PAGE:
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Morning news and current affairs. Including Yesterday in Parliament, Sports Desk, Weather and Thought for the Day.

3 hours

Last on

Wed 8 Nov 2017 06:00

Today's running order

A huge leak of financial documents dubbed the Paradise Papers has revealed how the powerful and ultra-wealthy, including technology giant Apple, secretly invest vast amounts of cash in offshore tax havens. Mariana Mazzucato is a professor in the economics of innovation and public value at UCL and John Cullinane is tax policy director at the Chartered Institute of Taxation.

The BBC understands Downing St has been examining revelations about the international development secretary's meetings in Israel this summer. Our correspondent James Landale reports.

A senior US general has sounded a warning about further cuts to Britain's Armed Forces. Our defence correspondent Jonathan Beale reports.

Marks and Spencer's latest results are out this morning giving us a clearer picture of the state of health of retail. Patrick O'Brien is the UK research director at GlobalData Retail.

Professor of History at the University of Tulane Walter Isaacson is the author of a new biography on Leonardo da Vinci. He joins us on the programme.

Donald Trump will land in Beijing this morning. Trump will try to convince Xi Jinping to squeeze North Korea further, with steps such as limits on oil exports, coal imports and financial transactions. Danny Russel is a former US assistant Secretary of State for East Asia and a senior fellow at the Asia Society Policy Institute.

Bloomberg, the financial data and media giant, has just opened its new European headquarters in London, claiming to be the greenest office block in the world. Our correspondent John Wilson reports.

The chief executive of NHS England is expected to say that the public want to see promises about NHS funding made during the EU referendum campaign honoured. Sarah Wollaston is the chair of the Health Select committee and Chris Hopson is the chief executive of NHS Providers.

The future for International Development Secretary Priti Patel looks increasingly uncertain as BBC News understands Downing Street has been examining new revelations about her meetings with senior Israeli government figures. Laura Kuenssberg is the BBC’s political editor. Crispin Blunt is a Conservative MP and former chair of the Foreign Affairs Select Committee.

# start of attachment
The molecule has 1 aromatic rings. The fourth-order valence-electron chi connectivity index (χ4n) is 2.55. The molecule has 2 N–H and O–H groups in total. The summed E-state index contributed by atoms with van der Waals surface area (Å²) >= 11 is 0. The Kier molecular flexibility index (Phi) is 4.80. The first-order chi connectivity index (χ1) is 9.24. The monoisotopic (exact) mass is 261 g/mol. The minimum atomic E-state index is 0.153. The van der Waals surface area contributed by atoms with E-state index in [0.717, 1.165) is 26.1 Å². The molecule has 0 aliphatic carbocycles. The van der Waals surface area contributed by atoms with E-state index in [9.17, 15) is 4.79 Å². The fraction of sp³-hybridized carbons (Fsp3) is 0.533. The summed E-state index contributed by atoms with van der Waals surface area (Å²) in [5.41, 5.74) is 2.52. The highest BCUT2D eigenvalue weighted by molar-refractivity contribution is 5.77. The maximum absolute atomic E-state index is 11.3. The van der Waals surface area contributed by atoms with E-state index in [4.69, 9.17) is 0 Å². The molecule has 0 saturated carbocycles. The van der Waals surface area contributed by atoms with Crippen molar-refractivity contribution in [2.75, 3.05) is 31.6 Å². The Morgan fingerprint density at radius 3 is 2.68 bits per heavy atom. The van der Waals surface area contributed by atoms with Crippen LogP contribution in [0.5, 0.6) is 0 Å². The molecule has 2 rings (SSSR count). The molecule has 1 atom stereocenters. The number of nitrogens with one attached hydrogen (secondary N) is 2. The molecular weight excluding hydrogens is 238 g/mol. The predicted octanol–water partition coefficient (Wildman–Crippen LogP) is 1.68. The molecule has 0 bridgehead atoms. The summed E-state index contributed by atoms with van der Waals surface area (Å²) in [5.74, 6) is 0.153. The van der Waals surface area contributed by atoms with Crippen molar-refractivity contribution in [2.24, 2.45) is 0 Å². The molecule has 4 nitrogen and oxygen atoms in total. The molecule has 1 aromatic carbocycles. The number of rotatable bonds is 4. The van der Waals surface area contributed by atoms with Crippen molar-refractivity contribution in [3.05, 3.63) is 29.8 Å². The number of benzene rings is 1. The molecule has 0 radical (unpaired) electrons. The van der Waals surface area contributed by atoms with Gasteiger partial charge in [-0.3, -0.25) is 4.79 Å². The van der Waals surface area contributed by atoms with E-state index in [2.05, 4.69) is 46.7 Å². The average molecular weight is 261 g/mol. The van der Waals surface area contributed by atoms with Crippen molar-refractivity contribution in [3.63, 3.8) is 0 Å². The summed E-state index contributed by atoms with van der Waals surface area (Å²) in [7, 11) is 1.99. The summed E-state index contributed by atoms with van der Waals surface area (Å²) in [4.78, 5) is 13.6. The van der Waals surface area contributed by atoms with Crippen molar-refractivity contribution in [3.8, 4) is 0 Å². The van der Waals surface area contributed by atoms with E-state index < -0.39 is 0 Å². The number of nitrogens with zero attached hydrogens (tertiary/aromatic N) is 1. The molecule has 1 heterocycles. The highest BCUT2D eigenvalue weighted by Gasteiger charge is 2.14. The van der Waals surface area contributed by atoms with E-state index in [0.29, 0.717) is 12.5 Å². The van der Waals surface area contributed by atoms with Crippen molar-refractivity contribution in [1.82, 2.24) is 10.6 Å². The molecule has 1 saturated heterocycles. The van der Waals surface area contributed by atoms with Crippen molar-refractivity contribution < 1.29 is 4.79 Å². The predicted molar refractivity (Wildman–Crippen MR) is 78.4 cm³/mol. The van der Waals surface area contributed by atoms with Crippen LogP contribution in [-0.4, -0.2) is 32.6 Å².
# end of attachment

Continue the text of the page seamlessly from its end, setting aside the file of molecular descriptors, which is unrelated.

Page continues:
The Prince of Wales has been accused of advocating changes to international climate agreements - without disclosing that his private estate stood to benefit from any reforms, according to the Paradise Papers. George Monbiot is a Guardian columnist and environmental campaigner and Dickie Arbiter is the Queen's former press secretary and Charles and Diana's former media manager.

The broadcaster Sky has said it will consider closing Sky News if it becomes a key stumbling block in the proposed merger with 21st Century Fox. Joey Jones is a former political correspondent at Sky News.

The number of people over the age of 60, who are becoming homeless is growing. According to figures given to this programme by the charity, Shelter, nearly 2,500 older people are without a permanent home. Our correspondent Sangita Myska reports. Kate Webb is head of policy at Shelter.

Classical music has a reputation for being difficult to understand and inaccessible to the uninitiated. But the broadcaster and violinist Clemency Burton-Hill argues that this doesn’t have to be so. She joins us on the programme.

Syria is set to become the final country to sign up to the Paris Agreement, the world's first comprehensive treaty on tackling climate change. Caroline Lucas is the co-leader of the Green party.

In a new study, scientists have shown that sheep could be taught to recognise screen-shot images of celebrity faces using food rewards, being able to identify faces. Professor Jenny Morton led the research at the University of Cambridge.

The future for International Development Secretary Priti Patel looks increasingly uncertain as BBC News understands Downing Street has been examining new revelations about her meetings with senior Israeli government figures. Tom Newton Dunn is the political editor of The Sun and Isabel Hardman is the assistant editor of The Spectator.

All subject to change


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